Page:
“My Grandpa managed to go into a barn, after running aimlessly during the whole night. He was on his own, he was the only one who got out of the cave where the Armenians in his village tried to hide. The soldiers looking for him went on for hours poking their swords through the straw, but he remained curled up and silent. The farmer who had protected him, an old Kurdish landowner, became his new Father”.
Vedat speaks with a fast pace and then makes long pauses. He tells his story with the calm guarded only by ancient peoples. The story is slowly shaped by his words and gestures. “I spent as much time as I could with my Grandpa to relive the tragic moments of his experience. His life as a young boy, up till then a secret, became my biggest interest”.
Upon turning ten, Vedat’s Grand-Father was forced to give up his identity. He forgot his name and his habits, he learned to love a new life. When he was twenty, he settled down and started a family. A Kurdish family. When she married him, his wife only set one condition to their love: his past, which she was aware of, was not to be brought back to life as long as they lived.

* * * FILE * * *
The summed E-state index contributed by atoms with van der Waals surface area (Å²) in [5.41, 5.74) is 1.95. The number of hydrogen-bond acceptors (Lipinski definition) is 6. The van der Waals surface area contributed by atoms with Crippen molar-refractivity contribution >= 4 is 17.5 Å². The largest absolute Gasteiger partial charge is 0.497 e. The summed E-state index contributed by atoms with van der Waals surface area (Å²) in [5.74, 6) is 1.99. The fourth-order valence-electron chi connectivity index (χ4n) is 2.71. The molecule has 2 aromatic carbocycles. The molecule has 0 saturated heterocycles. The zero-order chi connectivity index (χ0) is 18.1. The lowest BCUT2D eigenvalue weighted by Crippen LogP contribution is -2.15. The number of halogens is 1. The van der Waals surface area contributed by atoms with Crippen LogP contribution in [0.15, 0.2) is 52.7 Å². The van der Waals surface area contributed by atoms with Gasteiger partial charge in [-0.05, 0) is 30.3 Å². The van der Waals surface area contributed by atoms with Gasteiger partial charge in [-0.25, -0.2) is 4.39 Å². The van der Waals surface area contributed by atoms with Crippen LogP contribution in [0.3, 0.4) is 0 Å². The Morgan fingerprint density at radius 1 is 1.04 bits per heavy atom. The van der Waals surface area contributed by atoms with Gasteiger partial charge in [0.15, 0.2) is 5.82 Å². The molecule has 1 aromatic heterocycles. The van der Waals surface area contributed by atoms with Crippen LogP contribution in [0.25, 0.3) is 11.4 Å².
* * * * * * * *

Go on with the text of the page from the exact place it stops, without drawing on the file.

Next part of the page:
“In the meantime, though, Turkey has changed. Today, I can be proud of being Armenian. Turkish and Armenian. And, in breaking his word to my Grand-Mother, my Grand-Father gave us our most precious gift back: the past”. Vedat has visited his home-village many times, his children are learning Armenian, on his desk he has history books on the genocide and the Armenian past of his Country. Before leaving the office, late at night, he takes out a bottle of liquor, with a smile on his face. “Please, take it. It is a gift from some Armenian friends. I kept it out of good manners, but I told them that Muslims don’t drink!”
The walls of Diyarbakyr, thick and powerful, surround a labyrinth of streets and alleys. Marble slabs laid down centuries ago are now floors to a sprawling city, where an industrious humankind can be found on every corner. Pedicabs and bikes brush against the counters of the bazaars, while passersby linger around the workshops to measure the rhythmical gestures of the blacksmiths and to enjoy the warmth emanating from hot iron. A closed gate is surmounted by an inscription. “Armenian church of Saint Gregory. 1376”. The inscription on the gravestone is also in Armenian. A young custodian opens the door, and the beauty unraveling before me is breathtaking. A spacious courtyard is towered over by a stately church surrounded by porticoes. Attention is paid to each smallest detail, each element is in its place. Altar, chandeliers, carpets, shrine, crucifix. I sit on a bench, I drink the tea that the custodian rushed to prepare for me.